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In the crosshairs of conscience: John Kitzhaber's death penalty reckoning

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To cope with his dread, John Kitzhaber opened his leather-bound journal and began to write.
It was a little past 9 on the morning of Nov. 22, 2011. Gary Haugen had dropped his appeals. A Marion County judge had signed the murderer's death warrant, leaving Kitzhaber, a former emergency room doctor, to decide Haugen's fate. The 49-year-old would soon die by lethal injection if the governor didn't intervene.
Kitzhaber was exhausted, having been unable to sleep the night before, but he needed to call the families of Haugen's victims.
"I know my decision will delay the closure they need and deserve," he wrote.
The son of University of Oregon English professors, Kitzhaber began writing each day in his journal in the early 1970s. The practice helped him organize his thoughts and, on that particular morning, gather his courage.
Kitzhaber first dialed the widow of David Polin, an inmate Haugen beat and stabbed to death in 2003 while already serving a life sentence fo…

Quash conviction and death sentence for alleged blasphemy in Facebook post

Responding to an Anti-Terrorism court's decision to convict and sentence to death a man for allegedly posting content on Facebook deemed to be 'blasphemous', Amnesty International's Pakistan campaigner, Nadia Rahman, said:

"Convicting and sentencing someone to death for allegedly posting blasphemous material online is a violation of international human rights law and sets a dangerous precedent. The authorities are using vague and broad laws to criminalize freedom of expression. He and all others accused of 'blasphemy' must be released immediately.

"Instead of holding people accountable for mob violence that has killed at least three people and injured several more in recent months, the authorities are becoming part of the problem by enforcing laws that lack safeguards and are open to abuse.

"No one should be hauled before an anti-terrorism court or any other court solely for peacefully exercising their rights to freedom of expression and freedom of thought, conscience, religion or belief online. It is also horrific that they are prepared to use the death penalty in such cases, a cruel and irreversible punishment that most of the world has had the good sense to abandon."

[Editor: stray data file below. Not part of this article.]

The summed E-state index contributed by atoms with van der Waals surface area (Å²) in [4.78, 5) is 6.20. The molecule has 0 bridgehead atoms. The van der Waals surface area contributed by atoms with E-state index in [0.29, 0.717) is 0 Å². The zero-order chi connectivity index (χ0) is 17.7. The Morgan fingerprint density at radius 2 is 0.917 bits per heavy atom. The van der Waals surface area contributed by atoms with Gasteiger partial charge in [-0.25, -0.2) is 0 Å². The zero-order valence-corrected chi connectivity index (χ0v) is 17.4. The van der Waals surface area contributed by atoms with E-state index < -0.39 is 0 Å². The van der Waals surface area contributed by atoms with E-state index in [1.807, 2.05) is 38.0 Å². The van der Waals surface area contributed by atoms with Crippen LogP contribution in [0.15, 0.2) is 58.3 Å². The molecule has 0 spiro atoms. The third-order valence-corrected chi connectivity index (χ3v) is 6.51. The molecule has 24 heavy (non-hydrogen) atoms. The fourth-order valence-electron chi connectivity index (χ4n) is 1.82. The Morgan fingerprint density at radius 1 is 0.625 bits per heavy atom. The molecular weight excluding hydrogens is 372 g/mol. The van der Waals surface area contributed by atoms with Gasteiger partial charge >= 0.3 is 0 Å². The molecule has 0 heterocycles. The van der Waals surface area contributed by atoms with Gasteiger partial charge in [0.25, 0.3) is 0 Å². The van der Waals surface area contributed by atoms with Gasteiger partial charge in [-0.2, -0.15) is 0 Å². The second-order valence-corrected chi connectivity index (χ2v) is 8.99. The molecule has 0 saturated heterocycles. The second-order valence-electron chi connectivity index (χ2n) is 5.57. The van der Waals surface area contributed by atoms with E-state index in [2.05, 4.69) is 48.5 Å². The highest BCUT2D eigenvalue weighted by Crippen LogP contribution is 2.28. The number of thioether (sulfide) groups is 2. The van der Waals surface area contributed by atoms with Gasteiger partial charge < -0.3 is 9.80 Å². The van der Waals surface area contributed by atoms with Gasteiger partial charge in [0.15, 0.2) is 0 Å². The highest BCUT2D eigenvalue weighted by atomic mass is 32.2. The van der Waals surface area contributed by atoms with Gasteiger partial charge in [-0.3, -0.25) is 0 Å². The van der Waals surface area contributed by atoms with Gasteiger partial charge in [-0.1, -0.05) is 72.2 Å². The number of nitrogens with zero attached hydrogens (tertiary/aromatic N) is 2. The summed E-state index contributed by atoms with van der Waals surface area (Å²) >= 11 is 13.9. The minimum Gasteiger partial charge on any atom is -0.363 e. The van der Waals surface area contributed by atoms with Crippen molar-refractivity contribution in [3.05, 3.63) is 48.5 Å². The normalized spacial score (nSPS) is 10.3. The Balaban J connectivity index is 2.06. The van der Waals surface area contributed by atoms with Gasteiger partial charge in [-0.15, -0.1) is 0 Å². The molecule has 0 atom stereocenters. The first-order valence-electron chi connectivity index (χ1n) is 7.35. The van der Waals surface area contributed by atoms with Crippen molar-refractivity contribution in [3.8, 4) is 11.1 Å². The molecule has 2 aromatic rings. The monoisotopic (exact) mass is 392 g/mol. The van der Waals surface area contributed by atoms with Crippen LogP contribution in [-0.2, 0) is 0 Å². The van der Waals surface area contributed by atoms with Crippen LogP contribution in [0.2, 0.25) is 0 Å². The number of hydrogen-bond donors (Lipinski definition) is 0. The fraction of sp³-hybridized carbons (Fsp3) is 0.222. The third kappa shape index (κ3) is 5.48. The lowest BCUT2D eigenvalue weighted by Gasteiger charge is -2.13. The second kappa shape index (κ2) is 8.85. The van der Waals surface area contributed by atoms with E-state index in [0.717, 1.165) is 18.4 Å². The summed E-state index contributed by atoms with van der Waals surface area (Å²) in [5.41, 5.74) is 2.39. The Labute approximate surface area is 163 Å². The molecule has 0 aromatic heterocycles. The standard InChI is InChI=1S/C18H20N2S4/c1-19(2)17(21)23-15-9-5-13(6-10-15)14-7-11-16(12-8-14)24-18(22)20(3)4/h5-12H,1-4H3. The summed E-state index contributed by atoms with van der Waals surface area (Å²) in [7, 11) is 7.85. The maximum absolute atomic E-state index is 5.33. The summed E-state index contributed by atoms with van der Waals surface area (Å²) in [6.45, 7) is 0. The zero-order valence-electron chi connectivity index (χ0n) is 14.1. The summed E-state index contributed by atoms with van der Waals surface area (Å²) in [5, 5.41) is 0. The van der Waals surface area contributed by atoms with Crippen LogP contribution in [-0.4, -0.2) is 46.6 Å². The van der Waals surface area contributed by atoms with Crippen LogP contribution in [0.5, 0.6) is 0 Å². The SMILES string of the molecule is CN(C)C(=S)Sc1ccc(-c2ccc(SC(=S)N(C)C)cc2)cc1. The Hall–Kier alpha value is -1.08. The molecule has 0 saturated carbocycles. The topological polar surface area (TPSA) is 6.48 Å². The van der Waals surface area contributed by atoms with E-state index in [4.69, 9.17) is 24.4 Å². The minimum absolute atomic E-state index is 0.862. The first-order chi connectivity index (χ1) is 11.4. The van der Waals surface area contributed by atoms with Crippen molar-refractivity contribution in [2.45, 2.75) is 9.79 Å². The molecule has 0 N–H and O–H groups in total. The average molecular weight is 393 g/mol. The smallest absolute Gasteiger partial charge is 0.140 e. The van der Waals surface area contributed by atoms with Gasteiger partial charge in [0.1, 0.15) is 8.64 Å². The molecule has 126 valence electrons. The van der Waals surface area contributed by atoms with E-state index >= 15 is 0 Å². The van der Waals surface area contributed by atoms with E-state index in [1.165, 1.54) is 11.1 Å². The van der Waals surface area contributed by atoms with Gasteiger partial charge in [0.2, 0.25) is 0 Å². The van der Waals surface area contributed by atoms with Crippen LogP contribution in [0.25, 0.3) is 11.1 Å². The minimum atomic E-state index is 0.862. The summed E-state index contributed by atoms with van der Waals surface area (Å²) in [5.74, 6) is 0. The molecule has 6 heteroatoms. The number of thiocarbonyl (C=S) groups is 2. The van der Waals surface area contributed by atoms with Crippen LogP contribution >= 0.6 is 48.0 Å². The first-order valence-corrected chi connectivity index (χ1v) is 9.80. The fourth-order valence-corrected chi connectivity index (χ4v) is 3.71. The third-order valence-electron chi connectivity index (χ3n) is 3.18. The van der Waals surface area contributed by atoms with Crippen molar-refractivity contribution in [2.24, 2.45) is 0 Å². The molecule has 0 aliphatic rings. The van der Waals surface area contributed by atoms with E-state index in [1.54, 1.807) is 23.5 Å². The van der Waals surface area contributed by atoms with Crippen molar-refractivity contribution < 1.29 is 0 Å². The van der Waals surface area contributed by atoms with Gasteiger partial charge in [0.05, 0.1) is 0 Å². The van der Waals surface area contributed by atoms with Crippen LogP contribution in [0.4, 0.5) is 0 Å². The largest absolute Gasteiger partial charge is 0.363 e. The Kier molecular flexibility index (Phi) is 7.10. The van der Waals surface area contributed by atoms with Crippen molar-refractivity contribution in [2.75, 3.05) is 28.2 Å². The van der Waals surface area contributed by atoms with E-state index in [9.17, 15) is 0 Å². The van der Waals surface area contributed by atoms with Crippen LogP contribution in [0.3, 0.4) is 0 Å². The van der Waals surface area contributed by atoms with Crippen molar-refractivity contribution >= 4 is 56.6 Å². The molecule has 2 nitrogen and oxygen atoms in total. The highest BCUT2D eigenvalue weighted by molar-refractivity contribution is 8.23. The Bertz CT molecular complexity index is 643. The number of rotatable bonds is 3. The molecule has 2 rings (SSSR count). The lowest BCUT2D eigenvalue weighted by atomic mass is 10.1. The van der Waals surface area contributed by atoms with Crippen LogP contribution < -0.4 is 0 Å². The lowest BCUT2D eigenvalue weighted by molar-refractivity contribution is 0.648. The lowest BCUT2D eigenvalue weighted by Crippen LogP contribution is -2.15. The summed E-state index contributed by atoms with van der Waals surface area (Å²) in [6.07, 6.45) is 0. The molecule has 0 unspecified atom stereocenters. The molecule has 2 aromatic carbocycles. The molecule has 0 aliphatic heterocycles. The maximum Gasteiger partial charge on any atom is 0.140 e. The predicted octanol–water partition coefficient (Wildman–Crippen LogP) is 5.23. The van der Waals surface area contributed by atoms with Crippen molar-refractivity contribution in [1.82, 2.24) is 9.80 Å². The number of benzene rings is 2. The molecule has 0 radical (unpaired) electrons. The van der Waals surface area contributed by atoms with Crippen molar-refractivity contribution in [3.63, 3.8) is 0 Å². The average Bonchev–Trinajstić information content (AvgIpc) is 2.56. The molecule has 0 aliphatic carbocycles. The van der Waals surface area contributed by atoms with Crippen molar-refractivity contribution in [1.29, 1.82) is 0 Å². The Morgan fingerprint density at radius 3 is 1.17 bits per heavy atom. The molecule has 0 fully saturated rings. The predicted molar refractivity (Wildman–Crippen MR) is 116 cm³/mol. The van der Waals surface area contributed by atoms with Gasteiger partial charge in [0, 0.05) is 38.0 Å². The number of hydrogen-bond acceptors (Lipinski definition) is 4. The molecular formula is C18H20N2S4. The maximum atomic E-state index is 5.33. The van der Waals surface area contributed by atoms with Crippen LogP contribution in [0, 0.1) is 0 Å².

Background


The conviction and sentence, imposed by an Anti-Terrorism Court, came after the Facebook user was accused under Section 295-C of Pakistan's penal code (using derogatory remarks...in respect of the Holy Prophet) and Sections 9 and 11(w) of the Anti-Terrorism Act, which criminalize incitement to sectarian hatred.

The sentence is the harshest handed down yet for a cyber-crime related offence. Pakistan has never executed anyone convicted of blasphemy.

An Amnesty International report published in December 2016 documented how Pakistan's blasphemy laws are often used against religious minorities and others who are the target of false accusations, while emboldening vigilantes who are prepared to threaten or kill the accused.

"As good as dead": The impact of blasphemy laws in Pakistan shows how once a person is accused, they become ensnared in a system that offers them few protections, presumes them guilty, and fails to safeguard them against people willing to use violence.

People accused of blasphemy, the report documents, face a gruelling struggle to establish their innocence. Even if a person is acquitted of the charges against them and released, usually after long delays, they can still face threats to their life.

Amnesty International opposes the death penalty unconditionally in all cases - regardless of who is the accused, the crime, guilt or innocence, or method of execution.

Source: Amnesty International, June 13, 2017

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